The lack of maintenance is usually the result of oversight, lack of knowledge of the equipment or pressures to avoid 2 plant shutdowns. Whatever the situation it will lead to a situation where switchgear has been neglected (this is particularly true of low voltage devices, according to the Health & Safety Executive). The result is that routine servicing such as contact refurbishment and verification of contact engagement may not have been carried out for many years and deterioration due to corrosion may also have occurred [2]. After the transformer the incoming circuit breaker, often an Air Circuit Breaker is one of the most important pieces of equipment. It is the ‘gatekeeper’ to the low voltage distribution network, but often receives less attention than other building services equipment such as Lighting, HVAC (Heating Ventilation Air Conditioning) & Security. If the incoming ACB should fail then all other equipment is redundant. If the system uses standby power through a Generator or U.P.S. (Uninterruptible Power Supply) then again it is normally the ACB that supplies this power. Condition monitoring of circuit breakers, particularly ‘incoming’ circuit breakers can greatly improve the reliability of the low voltage network.


The majority of ACBs used are draw-out type. This provides easier access to the ACB and additional isolation which maintenance procedures may require. This requires the facilities use of ‘isolating contacts’ for the interconnection between body and chassis.

Figure 1: Draw-out ACB

As the name suggests, the interrupting medium of the ACB is air and therefore sufficient space is required between the contacts to ensure effective arc extinction. Generally, due to space requirements, the majority of ACBs use one contact break per pole to interrupt any short circuit. However, a few modern circuit breaker manufacturers have introduced a ‘DoubleBreak’ contact system (figure two). This provides the opportunity to further elongate the arc to ensure even faster interruption of the short circuit.

Figure 2: ACB with Double Break System

An additional benefit of this contact design is that the arc energy is ‘shared’ between two sets of contacts so any contact surface erosion is greatly reduced, minimising build-up of contact resistance and thus increasing its operational life. Whilst the ACB is the mechanical device that opens the contacts, the signal to do so normally comes from an integral protection relay. Unlike Moulded Case Circuit Breakers (MCCB) that sometimes have the option of being thermal magnetic or electronic, all protection relays on ACBs are electronic/microprocessor based, due to its larger current rating. In a thermal magnetic MCCB, the internal bimetallic element responds to the true ‘r.m.s.’ heating effect as a result of I2R losses. However an electronic MCCB or ACB protection relay responds to ‘current’ not ‘temperature’. The electronic protection devices would ‘model’ an inverse tripping curve proportional to the current. It does not detect anything that would result in an over-temperature situation, while a normal load current was being applied.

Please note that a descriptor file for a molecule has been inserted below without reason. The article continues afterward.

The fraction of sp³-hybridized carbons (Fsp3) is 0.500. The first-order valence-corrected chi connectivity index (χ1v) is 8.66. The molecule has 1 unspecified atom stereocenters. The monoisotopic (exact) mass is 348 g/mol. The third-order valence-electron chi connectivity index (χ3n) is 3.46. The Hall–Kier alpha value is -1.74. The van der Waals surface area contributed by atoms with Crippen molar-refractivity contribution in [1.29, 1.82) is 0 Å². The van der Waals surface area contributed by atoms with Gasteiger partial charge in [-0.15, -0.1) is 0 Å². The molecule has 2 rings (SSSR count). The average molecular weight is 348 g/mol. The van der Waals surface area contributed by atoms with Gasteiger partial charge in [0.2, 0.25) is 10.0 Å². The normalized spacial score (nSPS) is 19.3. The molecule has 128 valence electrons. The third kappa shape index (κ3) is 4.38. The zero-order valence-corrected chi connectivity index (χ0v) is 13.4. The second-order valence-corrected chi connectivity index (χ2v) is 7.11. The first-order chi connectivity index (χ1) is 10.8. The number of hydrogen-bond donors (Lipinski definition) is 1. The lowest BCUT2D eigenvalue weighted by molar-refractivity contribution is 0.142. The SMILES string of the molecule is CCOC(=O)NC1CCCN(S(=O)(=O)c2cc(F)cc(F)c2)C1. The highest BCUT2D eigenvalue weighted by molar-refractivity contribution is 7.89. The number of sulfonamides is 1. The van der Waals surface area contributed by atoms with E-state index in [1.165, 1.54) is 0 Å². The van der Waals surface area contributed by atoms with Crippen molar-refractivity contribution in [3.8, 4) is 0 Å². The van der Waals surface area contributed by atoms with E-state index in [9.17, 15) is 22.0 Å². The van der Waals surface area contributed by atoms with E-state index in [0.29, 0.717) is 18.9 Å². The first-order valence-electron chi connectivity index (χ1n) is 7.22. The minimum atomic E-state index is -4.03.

There are a number of sources that can contribute towards the overheating effect of any circuit breaker; all of which can occur while it is carrying its normal full load current. If left undetected, this could result in the circuit breaker having a reduced life span or at worst a fire hazard. Possible sources are:

If any of the copper connections onto the main ACB terminals (Fig. 1) are not at the correct torque, this can lead to a potential hot spot in the installation. Equipment close to machinery which have reasonable vibration such as generators, pumps, motors and compressors can also lead to a situation where over a long period of time an over-temperature could result.

The fixed and moving contacts of any circuit breaker can be prone to contact erosion over a period of time, depending on the application. If for example the circuit breaker is switching an inductive load such as a motor, this will induce some localised arcing and small contact erosion. Over a number of cycles this can lead to an uneven contact surface, thus increasing contact resistance as shown at points in Fig. 3. If the circuit breaker has been subject to some lower magnitude faults over its lifetime, i.e. ground faults, this too can result in an increase in temperature at the contact point, which will transfer to the terminals. Pictures of new and slightly worn contacts are shown in Fig. 4 & 5 respectively.